However, if you are insulin dependent diabetic, you may not need to change your normal eating habits prior to the procedure and you should discuss this with your UPC Clinic pain specialist. If you need to take medication within four hours before the procedure, a sip of water may be allowed; however, you should check with your UPC specialist prior to taking any medication before the injection.

Facet Joint Injections can be safely performed on an outpatient basis. The skin is always numbed with local anesthetic before careful placement of specially designed small gauge epidural needles. If needed, an I.V. will be started and sedation and other medications will be given. The skin overlying the site of injection is cleaned with antiseptic solution, and covered with sterile drapes.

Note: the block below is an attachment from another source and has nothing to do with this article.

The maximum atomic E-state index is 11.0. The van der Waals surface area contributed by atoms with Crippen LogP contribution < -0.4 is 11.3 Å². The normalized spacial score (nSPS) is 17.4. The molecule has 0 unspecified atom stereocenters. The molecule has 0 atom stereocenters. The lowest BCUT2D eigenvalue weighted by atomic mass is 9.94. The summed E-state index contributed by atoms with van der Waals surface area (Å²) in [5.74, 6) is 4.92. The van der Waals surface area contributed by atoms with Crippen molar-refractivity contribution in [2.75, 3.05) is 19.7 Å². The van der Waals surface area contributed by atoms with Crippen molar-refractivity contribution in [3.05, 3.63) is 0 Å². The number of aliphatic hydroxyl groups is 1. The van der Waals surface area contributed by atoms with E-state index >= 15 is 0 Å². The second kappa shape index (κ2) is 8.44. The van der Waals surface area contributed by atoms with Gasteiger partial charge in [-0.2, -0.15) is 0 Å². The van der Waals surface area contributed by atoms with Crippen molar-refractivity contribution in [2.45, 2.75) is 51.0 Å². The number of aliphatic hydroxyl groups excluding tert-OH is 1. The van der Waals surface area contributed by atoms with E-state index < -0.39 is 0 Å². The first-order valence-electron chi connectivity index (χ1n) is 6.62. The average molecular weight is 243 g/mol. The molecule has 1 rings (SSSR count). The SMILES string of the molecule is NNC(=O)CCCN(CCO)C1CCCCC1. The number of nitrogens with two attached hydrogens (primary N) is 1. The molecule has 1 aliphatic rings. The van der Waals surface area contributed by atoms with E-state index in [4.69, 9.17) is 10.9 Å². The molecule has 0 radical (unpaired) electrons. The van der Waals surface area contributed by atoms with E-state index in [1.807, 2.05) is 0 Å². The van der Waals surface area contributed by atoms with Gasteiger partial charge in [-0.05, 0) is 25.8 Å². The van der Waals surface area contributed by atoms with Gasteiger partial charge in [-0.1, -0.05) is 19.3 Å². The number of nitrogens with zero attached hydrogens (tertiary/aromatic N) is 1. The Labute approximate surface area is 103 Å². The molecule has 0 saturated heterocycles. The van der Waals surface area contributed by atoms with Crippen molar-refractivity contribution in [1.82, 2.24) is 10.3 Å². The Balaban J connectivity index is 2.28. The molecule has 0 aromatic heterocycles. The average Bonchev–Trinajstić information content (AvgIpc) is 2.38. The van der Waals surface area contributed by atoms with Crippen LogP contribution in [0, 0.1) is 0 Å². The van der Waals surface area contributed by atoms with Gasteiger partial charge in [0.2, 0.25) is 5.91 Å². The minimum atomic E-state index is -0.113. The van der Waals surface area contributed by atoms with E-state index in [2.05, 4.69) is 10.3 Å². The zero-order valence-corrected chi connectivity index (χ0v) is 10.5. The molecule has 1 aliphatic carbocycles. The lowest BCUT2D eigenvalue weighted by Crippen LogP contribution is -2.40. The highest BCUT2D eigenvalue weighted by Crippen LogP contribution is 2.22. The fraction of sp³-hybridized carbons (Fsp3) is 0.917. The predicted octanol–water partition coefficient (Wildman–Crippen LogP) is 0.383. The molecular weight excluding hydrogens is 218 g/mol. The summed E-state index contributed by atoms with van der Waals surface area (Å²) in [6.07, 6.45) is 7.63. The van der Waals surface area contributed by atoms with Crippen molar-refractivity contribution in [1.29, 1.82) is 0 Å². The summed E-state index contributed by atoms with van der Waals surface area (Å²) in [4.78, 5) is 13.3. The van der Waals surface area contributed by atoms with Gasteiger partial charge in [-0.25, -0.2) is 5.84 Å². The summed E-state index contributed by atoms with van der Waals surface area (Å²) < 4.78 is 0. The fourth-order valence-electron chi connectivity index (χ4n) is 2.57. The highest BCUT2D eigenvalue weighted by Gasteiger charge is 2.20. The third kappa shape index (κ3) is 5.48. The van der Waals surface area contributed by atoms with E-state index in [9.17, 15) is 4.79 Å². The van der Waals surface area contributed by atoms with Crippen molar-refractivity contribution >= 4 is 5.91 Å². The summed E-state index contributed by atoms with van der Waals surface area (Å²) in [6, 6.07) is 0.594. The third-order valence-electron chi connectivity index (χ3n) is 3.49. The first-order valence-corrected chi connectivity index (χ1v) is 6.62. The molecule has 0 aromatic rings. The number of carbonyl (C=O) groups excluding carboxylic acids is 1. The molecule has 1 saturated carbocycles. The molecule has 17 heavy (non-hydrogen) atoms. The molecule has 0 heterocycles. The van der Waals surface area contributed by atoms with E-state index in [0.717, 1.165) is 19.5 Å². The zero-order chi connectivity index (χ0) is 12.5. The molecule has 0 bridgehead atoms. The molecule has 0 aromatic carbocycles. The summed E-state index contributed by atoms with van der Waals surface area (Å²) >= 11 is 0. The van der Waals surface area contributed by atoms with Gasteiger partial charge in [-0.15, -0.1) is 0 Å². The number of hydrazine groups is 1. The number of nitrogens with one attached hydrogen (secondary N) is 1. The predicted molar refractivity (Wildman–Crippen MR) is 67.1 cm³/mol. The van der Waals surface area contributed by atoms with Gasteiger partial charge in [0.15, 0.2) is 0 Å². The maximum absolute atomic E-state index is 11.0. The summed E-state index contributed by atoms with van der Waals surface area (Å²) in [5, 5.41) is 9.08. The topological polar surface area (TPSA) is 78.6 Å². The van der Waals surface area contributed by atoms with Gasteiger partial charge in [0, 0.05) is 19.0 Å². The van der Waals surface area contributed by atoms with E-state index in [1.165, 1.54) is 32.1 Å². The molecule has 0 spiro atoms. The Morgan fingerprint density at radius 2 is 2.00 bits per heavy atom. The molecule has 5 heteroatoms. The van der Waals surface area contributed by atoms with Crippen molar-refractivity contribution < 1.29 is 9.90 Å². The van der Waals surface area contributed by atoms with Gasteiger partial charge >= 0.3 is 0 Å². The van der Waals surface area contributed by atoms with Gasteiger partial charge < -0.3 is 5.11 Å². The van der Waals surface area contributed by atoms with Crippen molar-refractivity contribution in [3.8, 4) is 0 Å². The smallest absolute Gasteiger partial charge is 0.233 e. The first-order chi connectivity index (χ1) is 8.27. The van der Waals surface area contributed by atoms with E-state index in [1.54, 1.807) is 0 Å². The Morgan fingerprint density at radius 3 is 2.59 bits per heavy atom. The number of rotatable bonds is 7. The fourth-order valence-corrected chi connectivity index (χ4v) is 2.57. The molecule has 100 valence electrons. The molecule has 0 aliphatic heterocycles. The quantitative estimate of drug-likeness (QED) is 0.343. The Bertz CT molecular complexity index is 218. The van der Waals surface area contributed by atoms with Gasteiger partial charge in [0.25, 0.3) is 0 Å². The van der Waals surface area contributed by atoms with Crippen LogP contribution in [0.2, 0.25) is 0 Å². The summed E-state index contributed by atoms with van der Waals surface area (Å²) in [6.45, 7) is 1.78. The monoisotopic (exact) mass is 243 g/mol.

X-ray (fluoroscopy) may be employed to ensure exact placement of the medication as close to the site of the problem as possible. Radiocontrast dye may be injected to confirm the spread of medications in the intended location unless allergy to these agents is known or suspected.

Once the proper site has been determined, your UPC pain doctor will inject the anesthetic and the anti-inflammatory (steroid) medication.

Afterward, the UPC doctor may ask you to perform a task that would normally cause pain to assess the level of pain relief, to make sure the injection is in the right place and determine if additional injections are needed. This process may then be repeated depending on the number of affected facet joints. At the completion of the procedure the needle and any catheters used to direct the placement of medications are withdrawn and a band-aid dressing is applied.

The overall procedure usually takes approximately 30 to 60 minutes